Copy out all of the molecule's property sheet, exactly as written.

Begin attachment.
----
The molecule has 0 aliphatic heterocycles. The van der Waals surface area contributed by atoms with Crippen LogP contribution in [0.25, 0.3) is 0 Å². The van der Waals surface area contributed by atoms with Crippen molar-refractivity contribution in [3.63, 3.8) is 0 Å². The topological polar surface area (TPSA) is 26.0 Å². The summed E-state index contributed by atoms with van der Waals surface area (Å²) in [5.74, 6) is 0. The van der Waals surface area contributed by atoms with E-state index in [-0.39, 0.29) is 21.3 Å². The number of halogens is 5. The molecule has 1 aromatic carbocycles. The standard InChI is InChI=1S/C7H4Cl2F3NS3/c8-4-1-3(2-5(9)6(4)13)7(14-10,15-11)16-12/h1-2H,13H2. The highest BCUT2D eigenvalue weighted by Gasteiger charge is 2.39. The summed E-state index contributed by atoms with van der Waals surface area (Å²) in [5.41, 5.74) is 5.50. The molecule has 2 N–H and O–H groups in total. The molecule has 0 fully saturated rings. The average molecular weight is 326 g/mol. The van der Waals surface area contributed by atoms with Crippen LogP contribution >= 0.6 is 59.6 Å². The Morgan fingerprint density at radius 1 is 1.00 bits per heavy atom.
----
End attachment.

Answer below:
The molecule has 0 aliphatic heterocycles. The van der Waals surface area contributed by atoms with Crippen LogP contribution in [0.25, 0.3) is 0 Å². The van der Waals surface area contributed by atoms with Crippen molar-refractivity contribution in [3.63, 3.8) is 0 Å². The topological polar surface area (TPSA) is 26.0 Å². The summed E-state index contributed by atoms with van der Waals surface area (Å²) in [5.74, 6) is 0. The van der Waals surface area contributed by atoms with E-state index in [-0.39, 0.29) is 21.3 Å². The number of halogens is 5. The molecule has 1 aromatic carbocycles. The standard InChI is InChI=1S/C7H4Cl2F3NS3/c8-4-1-3(2-5(9)6(4)13)7(14-10,15-11)16-12/h1-2H,13H2. The highest BCUT2D eigenvalue weighted by Gasteiger charge is 2.39. The summed E-state index contributed by atoms with van der Waals surface area (Å²) in [5.41, 5.74) is 5.50. The molecule has 2 N–H and O–H groups in total. The molecule has 0 fully saturated rings. The average molecular weight is 326 g/mol. The van der Waals surface area contributed by atoms with Crippen LogP contribution >= 0.6 is 59.6 Å². The Morgan fingerprint density at radius 1 is 1.00 bits per heavy atom.